Since these inflammatory changes first occur during the crucial time of puberty, a period of intense development and cell division, it can have effects lasting a lifetime.
To test their findings, Haslam and Schwartz will lead a team analyzing two different mouse models of breast cancer and the effects of high-fat diets during puberty. They also will test several anti-inflammation interventions designed to overcome the negative effects of a high-fat diet on inflammation.
The initial MSU Breast Cancer and the Environment Research Center brought together researchers from MSU's colleges of Natural Science, Human Medicine and Veterinary Medicine to perform research into environmental impacts during puberty that affect breast cancer risk, as well as researchers in the College of Communication Arts and Sciences to study how to best communicate breast cancer health messages to the public.
The next phase of the studies will be through the expanded national Breast Cancer and the Environment Research Program. Besides performing biomedical research, the new project also will strive to communicate findings that can lessen the risk of breast cancer via awareness and avoidance of environmental risk factors. To that end, the Michigan Breast Cancer Coalition and colleagues in MSU's College of Communication Arts and Sciences are helping bring research findings to the public.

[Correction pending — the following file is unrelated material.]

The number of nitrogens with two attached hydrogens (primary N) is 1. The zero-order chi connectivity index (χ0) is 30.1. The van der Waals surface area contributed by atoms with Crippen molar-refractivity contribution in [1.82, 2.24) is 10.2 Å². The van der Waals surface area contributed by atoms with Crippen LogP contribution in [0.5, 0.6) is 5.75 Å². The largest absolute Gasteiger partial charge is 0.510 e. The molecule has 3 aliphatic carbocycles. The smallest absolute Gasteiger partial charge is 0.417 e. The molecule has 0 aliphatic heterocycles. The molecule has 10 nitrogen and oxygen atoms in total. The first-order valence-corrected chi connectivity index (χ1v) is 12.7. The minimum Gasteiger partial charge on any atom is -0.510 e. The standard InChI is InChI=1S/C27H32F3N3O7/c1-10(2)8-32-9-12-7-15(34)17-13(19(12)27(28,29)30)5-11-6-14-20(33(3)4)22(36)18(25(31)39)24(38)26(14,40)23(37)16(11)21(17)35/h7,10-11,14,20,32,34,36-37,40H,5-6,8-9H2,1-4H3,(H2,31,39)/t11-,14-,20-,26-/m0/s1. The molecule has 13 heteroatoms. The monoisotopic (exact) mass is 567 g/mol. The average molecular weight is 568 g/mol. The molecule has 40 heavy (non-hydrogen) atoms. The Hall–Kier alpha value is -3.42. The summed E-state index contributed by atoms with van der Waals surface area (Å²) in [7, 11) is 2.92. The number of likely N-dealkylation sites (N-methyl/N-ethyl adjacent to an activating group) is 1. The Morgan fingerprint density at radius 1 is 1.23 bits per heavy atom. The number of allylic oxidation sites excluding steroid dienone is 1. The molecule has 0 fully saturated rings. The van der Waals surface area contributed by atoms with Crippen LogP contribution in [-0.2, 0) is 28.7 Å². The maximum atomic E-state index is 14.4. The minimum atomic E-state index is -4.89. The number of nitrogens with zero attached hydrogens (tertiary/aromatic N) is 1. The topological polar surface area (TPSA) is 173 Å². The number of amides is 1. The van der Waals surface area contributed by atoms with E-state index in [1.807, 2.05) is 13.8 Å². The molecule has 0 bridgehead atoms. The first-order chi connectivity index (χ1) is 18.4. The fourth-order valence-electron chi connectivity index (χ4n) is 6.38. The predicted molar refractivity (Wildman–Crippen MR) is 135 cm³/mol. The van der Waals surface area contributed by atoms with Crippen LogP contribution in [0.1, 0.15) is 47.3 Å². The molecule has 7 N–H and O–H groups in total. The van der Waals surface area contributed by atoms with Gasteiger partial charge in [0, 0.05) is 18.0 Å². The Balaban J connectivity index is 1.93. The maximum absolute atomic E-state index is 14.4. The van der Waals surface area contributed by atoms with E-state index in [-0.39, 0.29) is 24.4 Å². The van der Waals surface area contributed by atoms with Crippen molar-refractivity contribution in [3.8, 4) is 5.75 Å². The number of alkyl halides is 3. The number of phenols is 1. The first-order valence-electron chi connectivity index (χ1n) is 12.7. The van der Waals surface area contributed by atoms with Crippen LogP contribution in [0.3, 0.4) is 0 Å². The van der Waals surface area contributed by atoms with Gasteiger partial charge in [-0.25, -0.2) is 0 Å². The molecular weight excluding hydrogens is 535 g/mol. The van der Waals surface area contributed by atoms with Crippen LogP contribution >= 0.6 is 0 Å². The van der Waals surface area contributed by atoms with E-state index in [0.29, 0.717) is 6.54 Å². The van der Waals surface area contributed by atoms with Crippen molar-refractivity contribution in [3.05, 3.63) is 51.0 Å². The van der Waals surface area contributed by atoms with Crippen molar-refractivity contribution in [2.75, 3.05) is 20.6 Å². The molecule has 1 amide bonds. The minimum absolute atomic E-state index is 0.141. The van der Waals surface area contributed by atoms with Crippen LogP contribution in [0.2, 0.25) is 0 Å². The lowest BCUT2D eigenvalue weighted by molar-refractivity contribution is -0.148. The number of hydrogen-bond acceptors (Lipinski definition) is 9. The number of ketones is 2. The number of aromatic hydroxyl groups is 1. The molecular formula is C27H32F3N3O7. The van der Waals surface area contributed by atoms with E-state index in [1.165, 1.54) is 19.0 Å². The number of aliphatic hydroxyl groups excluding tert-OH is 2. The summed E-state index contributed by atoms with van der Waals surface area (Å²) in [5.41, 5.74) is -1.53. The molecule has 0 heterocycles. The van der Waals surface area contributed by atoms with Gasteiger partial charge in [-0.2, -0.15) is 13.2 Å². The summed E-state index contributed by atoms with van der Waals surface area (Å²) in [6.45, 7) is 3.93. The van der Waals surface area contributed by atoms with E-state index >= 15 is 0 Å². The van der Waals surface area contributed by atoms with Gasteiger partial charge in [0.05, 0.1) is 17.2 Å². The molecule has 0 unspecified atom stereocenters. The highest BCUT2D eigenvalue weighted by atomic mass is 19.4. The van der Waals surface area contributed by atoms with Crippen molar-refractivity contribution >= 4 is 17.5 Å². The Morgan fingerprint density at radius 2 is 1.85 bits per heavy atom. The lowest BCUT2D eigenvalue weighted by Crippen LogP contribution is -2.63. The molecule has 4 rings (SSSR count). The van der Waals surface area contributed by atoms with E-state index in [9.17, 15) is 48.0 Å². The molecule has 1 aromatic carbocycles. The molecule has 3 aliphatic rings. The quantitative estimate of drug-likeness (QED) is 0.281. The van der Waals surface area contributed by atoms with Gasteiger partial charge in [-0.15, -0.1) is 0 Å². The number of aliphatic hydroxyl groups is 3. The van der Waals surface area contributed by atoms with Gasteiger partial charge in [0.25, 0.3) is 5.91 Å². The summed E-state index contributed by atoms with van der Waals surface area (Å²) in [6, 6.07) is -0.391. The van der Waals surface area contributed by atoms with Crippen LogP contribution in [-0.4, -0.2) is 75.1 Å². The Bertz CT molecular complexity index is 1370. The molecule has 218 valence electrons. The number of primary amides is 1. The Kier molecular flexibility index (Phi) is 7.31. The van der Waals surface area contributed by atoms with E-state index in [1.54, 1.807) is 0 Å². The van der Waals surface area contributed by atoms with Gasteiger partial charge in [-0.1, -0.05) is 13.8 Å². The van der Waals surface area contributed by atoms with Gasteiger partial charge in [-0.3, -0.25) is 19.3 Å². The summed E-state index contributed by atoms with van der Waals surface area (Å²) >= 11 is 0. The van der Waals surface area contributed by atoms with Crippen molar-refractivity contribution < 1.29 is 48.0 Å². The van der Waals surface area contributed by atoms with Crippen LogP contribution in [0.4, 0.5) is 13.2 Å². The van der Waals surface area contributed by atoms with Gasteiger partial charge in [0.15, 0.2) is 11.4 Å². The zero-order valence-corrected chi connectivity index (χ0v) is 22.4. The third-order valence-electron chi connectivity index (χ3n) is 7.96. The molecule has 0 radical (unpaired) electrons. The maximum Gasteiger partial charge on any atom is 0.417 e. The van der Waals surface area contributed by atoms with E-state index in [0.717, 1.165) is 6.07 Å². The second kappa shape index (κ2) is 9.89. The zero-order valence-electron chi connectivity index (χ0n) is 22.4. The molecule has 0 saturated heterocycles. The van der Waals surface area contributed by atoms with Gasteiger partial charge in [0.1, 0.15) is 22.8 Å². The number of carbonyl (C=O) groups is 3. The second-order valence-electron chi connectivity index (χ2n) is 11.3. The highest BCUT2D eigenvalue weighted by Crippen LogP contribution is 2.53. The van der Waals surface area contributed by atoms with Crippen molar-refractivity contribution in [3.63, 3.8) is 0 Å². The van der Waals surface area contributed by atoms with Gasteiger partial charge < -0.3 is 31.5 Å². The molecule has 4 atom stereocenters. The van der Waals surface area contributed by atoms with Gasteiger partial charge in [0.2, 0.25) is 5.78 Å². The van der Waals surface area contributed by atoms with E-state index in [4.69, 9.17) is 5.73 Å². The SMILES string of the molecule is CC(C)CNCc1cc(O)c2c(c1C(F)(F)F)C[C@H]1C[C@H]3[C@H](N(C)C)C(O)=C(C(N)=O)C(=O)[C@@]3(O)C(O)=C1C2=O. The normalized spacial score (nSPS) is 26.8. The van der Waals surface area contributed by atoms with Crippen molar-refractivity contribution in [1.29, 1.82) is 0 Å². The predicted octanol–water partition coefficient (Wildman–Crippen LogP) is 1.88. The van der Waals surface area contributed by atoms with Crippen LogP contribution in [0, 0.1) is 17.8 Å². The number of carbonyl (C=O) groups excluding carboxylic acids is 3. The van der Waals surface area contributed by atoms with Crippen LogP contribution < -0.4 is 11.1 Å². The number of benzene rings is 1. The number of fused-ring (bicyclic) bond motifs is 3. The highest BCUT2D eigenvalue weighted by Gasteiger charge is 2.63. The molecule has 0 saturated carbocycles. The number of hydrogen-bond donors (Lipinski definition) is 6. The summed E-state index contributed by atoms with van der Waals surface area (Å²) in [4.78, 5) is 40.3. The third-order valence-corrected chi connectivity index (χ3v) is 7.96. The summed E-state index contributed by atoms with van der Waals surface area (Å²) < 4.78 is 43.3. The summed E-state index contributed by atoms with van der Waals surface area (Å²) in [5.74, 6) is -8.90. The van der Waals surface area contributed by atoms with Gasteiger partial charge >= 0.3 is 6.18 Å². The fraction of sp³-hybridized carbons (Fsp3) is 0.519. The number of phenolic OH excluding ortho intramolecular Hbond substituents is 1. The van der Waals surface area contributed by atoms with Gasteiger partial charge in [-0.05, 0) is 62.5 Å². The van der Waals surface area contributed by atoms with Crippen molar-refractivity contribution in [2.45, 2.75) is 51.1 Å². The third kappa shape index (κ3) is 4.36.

August 31, 2010 (EurekAlert) - A majority of adults in California are obese or overweight, and more than 2 million have been diagnosed with diabetes, according to a new study from the UCLA Center for Health Policy Research.
Both conditions which are related to each other as well as to heart disease increased significantly in just six years, with the prevalence of diabetes alone jumping nearly 26 percent between 2001 and 2007.
The "epidemic" of obesity and diabetes leaves no racial, ethnic, economic or geographic segment of the state unscathed, according to the researchers. Although American Indians, African Americans and Latinos are particularly affected by both obesity and diabetes, these conditions increased among all racial and ethnic groups between 2001 and 2007.